What’s this? As the witching hour arrives and the undead begin to cross paths with hambone Don Drapers, hilarious never-nudes, scantily clad nuns and legions of Marios and Luigis, local trumpet pro, teacher and performer Alex Gutjahr brings a little Christmas — the Burton brand — to the trick-or-treat mix.
Gutjahr and his 15-piece orchestra bring The Nightmare Before Christmas alive for a third year running this weekend at O Patro Vys. Tonight, he premieres the French-language version, and Saturday night hails the return of the English show, which sold out the venue last Halloween.
The music and dialogue remain faithful to the flick, but Gutjahr, a Concordia music grad, conceived of the project more as a challenge to himself than a huge fan of the film.
“When I was in school, my arranging teacher said that you had to write 25 arrangements for any given ensemble to be good at it, so I am getting there with this group,” he says, adding that he takes hardly any liberties with the cherished piece of pop culture fabric, particularly Danny Elfman’s original compositions.
“Everything is in the original key. I have 15 musicians instead of 30 or 40 that would have been in the studio, so I have to make some instrumentation choices. I might shorten some intros, because we are playing the show as a concert, not a theatrical piece.”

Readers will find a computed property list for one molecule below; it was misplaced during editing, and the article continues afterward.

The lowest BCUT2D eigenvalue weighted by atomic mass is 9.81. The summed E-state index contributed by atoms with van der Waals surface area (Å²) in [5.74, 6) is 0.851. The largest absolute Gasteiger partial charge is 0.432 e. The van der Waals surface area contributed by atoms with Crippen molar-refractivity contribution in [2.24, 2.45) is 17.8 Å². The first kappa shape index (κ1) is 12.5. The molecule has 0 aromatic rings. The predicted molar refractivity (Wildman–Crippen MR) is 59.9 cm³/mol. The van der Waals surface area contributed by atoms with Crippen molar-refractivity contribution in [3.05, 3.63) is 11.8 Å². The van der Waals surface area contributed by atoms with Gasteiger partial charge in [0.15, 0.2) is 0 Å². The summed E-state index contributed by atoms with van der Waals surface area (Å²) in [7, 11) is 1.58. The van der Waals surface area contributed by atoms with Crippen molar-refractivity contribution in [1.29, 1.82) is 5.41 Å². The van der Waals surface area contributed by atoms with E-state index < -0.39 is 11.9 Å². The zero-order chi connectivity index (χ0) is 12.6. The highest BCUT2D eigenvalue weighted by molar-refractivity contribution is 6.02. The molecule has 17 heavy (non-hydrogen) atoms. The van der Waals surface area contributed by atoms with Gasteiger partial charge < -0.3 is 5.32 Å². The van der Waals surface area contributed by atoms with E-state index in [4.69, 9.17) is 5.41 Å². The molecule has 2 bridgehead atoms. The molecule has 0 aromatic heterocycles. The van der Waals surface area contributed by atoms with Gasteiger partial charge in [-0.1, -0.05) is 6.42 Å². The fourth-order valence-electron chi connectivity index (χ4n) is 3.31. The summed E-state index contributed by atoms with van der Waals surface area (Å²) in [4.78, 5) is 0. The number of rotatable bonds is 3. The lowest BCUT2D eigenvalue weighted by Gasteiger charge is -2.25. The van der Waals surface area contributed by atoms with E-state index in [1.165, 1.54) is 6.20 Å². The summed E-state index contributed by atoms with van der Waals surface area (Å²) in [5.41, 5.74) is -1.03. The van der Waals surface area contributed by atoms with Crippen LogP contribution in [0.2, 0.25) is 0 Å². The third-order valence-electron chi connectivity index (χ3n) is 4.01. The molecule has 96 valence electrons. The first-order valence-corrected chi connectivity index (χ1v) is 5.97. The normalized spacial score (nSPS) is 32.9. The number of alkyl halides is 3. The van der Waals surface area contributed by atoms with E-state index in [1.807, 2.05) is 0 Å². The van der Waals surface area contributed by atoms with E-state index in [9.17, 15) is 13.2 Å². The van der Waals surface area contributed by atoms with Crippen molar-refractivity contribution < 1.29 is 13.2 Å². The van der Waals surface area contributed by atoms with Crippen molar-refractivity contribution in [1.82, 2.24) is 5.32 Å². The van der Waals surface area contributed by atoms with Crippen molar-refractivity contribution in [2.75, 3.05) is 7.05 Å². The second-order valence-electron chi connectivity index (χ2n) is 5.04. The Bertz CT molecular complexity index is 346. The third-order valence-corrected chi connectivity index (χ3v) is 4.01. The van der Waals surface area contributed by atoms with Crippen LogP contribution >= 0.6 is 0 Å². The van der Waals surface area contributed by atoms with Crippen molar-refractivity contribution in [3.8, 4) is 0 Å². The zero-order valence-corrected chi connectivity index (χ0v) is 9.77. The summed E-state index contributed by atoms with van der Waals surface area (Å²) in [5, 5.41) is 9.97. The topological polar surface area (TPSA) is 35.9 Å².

The O Patro Vys shows are very much intended as dress-up, drink-up, have-fun Halloween shows, and have traditionally been populated by crowds in thematic attire and spirit.
On Sunday, a first-ever 3 p.m. matinée for parents and children alike takes place at Westmount Park Church, with plenty of other Halloween-y treats like face painting and a haunted house on deck for the kids.
This year, Gutjahr is also proud to open his show with the debut of Franco Proietti’s Elfman-esque “Suite For A Small Frightened Child,” which he also arranged. He credits the musicians and singers alike for their own commitment to his project despite limited rehearsal opportunities, as well as scheduling challenges.
So does he get a spooky thrill from the unpredictable factors?
“This is the only show I’ve ever conducted, so I don’t really know the difference,” Gutjahr offers. “At one point last year, there was some hooting — I believe from Franco’s sister — just as I was about to start a movement.”
“I like doing the work and presenting an entertaining show,” he says. “It is more [that] I have faith in the people I work with. I am not a director or a vocal coach — I don’t like to micro manage in areas I don’t know.” ■